An openly gay Air Force investigator and a New York City police detective were among those killed in this week's Taliban attack, the deadliest insurgent assault on U.S. troops in Afghanistan in at least three years and a sign of mounting militant violence there.
Air Force Maj. Adrianna Vorderbruggen died in Monday's attack, which took place when an explosive-laden motorcycle detonated near a group of American troops conducting a patrol near Bagram, according to friend Tracey Hepner.
Hepner said that Vorderbruggen and her partner, an Air Force veteran named Heather Lamb, had been advocates for repealing the ban on gays in the military, a rule known as "Don't Ask, Don't Tell" that was lifted in 2011.
Hepner met Lamb when both women were canvassing members of Congress in support of repealing the law. "Heather and Adrianna worked toward the repeal of 'Don't Ask, Don't tell,' not just for their family, but for all military families," Hepner said.
According to her LinkedIn page, Voderbruggen attended the U.S. Air Force Academy and George Washington University. In 2010, she began working as a special agent for the Air Force Office of Special Investigations, a federal law enforcement arm of the Air Force that investigates felony-level crimes in the United States and overseas.
Prior to the end of "Don't Ask, Don't Tell," Vorderbruggen, like other partners of gay service members at that time, was forced to conceal much of her home life, Hepner said. When Lamb was preparing to give birth to the couple's first baby, shortly before the law's repeal, Vorderbruggen "had to secretly schedule her leave to coincide with Heather being in labor," her friend said.
The year after their son Jacob's birth, Vorderbruggen and Lamb were married at the Botanical Gardens in Washington, D.C., Hepner said.
Hepner described the couple as family-focused. "They loved that little boy and their family loved them," she said.
Monday's attack brings the number of American service members killed in Afghanistan operations this year to 21. While President Barack Obama is seeking to limit the role of U.S. troops in Afghanistan as foreign forces withdraw, ten of those killed died because of hostile military activity. Pentagon officials declined to immediately confirm the identities of those killed.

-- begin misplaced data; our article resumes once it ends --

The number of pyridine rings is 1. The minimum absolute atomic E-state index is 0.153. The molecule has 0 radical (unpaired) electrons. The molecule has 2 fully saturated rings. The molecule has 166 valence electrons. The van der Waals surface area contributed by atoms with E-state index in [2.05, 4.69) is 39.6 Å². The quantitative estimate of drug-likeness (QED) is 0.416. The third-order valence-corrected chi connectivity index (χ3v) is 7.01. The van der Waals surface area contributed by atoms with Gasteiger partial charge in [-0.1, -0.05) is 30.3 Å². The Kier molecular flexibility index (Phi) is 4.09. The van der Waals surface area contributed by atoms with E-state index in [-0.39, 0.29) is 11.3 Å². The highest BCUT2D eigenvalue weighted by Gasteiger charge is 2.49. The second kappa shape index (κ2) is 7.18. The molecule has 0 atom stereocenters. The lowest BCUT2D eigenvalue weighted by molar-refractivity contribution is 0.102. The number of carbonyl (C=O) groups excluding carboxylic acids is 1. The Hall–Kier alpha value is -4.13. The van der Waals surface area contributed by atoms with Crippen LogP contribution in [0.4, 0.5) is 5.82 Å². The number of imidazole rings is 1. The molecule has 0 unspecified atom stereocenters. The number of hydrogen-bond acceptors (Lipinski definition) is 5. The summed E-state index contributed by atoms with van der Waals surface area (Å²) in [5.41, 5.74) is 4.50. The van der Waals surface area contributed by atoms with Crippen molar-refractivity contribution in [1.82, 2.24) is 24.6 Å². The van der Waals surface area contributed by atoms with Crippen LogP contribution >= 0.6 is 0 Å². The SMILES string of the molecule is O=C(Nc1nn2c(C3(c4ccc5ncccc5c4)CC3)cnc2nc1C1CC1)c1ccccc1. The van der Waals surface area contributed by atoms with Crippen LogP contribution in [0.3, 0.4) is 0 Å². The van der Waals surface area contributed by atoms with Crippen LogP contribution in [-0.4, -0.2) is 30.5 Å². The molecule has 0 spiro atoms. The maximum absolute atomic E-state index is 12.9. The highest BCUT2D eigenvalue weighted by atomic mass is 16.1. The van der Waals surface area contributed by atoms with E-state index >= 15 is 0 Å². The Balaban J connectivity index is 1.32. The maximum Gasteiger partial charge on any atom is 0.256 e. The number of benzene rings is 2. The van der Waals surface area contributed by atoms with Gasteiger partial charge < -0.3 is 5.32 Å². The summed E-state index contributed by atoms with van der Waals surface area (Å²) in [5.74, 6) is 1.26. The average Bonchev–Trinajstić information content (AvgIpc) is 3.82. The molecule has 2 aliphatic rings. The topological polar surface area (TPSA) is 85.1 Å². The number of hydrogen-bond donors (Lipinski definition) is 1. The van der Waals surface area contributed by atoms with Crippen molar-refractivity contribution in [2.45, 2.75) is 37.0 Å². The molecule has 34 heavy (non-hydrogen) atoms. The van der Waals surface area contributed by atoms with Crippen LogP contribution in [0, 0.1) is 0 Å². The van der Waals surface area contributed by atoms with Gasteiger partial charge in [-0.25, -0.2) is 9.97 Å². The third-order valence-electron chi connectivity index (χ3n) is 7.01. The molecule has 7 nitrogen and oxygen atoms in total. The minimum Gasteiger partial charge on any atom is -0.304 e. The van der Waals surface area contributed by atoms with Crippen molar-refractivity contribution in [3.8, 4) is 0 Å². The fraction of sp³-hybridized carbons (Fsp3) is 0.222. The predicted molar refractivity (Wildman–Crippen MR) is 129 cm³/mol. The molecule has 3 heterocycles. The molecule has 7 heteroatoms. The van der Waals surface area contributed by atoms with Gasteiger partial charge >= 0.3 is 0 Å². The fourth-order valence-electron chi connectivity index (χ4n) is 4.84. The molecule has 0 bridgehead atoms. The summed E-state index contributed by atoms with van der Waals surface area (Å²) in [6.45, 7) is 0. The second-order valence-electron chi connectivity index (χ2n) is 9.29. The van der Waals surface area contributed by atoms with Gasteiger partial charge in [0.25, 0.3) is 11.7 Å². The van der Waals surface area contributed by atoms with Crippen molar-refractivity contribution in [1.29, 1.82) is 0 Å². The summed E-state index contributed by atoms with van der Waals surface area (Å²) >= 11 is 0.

Joseph Lemm, a New York City police detective and Staff Sgt. in the U.S. Air National Guard, was also among the soldiers killed, according to officials in New York. New York Governor Andrew Cuomo said that Lemm "embodied the selflessness and bravery of the U.S. Armed Forces and the NYPD."
Lemm, who was married and had two children, had worked for the New York City Police Dept. for 15 years, and became a detective for the Bronx in Jan. 2014, according to New York City Police Commissioner William Bratton. Lemm had served in Afghanistan and Iraq.
Another victim was Staff Sgt. Peter Taub, his family said. In the District of Columbia on Tuesday, flowers piled up outside of Bub and Pop's, a sandwich shop where Taub's mother and brother are owner and chef.
"Our family is just devastated, grief-stricken," said Arlene Wagner, Taub's mother. "My heart goes out to the five other families that are experiencing the same thing. People can't possibly know what this is like unless they've experienced it."
Wagner said that her son had a 3-year-old daughter whom he adored and a wife who is expecting another child.
"He will have a child that he will never see now," Wagner said. Breaking down in tears, she said, "It's just really, really hard because I expected him to come home."
She said Taub made the decision in his 20s to join the military, after growing up admiring his grandfather who served in World War II and an uncle who was in the Air Force.
"He was committed to the safety of the country," Wagner said. "He really was doing important work over there when this happened, to ensure the safety of other military personnel. I think he's a hero."
Jan Moore, the mayor of Statesboro, Georgia, said that city native Chester McBride Jr. was also among those killed. According to the Statesboro Herald, those who knew him described McBride as a quiet young man.
"We are so proud of this young man for his service to our nation," Moore said in an emailed statement. "This brings a war that that is worlds away to our doorstep."